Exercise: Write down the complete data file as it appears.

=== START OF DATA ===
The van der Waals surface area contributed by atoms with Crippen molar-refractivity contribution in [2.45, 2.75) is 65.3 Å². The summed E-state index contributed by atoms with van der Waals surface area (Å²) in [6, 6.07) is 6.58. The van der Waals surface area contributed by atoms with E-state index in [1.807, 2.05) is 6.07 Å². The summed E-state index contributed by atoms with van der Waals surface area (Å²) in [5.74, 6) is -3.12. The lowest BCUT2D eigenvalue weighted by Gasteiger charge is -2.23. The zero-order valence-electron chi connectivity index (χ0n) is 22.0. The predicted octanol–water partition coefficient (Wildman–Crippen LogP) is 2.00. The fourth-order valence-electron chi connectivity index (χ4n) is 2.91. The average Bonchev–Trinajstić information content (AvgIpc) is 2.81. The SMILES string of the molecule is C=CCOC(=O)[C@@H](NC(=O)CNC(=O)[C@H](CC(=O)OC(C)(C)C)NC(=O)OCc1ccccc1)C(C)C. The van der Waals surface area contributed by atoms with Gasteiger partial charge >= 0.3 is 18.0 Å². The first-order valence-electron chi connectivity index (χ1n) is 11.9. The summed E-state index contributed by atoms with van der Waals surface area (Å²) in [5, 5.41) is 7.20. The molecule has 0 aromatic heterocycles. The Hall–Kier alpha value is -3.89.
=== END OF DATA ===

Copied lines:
The van der Waals surface area contributed by atoms with Crippen molar-refractivity contribution in [2.45, 2.75) is 65.3 Å². The summed E-state index contributed by atoms with van der Waals surface area (Å²) in [6, 6.07) is 6.58. The van der Waals surface area contributed by atoms with E-state index in [1.807, 2.05) is 6.07 Å². The summed E-state index contributed by atoms with van der Waals surface area (Å²) in [5.74, 6) is -3.12. The lowest BCUT2D eigenvalue weighted by Gasteiger charge is -2.23. The zero-order valence-electron chi connectivity index (χ0n) is 22.0. The predicted octanol–water partition coefficient (Wildman–Crippen LogP) is 2.00. The fourth-order valence-electron chi connectivity index (χ4n) is 2.91. The average Bonchev–Trinajstić information content (AvgIpc) is 2.81. The SMILES string of the molecule is C=CCOC(=O)[C@@H](NC(=O)CNC(=O)[C@H](CC(=O)OC(C)(C)C)NC(=O)OCc1ccccc1)C(C)C. The van der Waals surface area contributed by atoms with Gasteiger partial charge >= 0.3 is 18.0 Å². The first-order valence-electron chi connectivity index (χ1n) is 11.9. The summed E-state index contributed by atoms with van der Waals surface area (Å²) in [5, 5.41) is 7.20. The molecule has 0 aromatic heterocycles. The Hall–Kier alpha value is -3.89.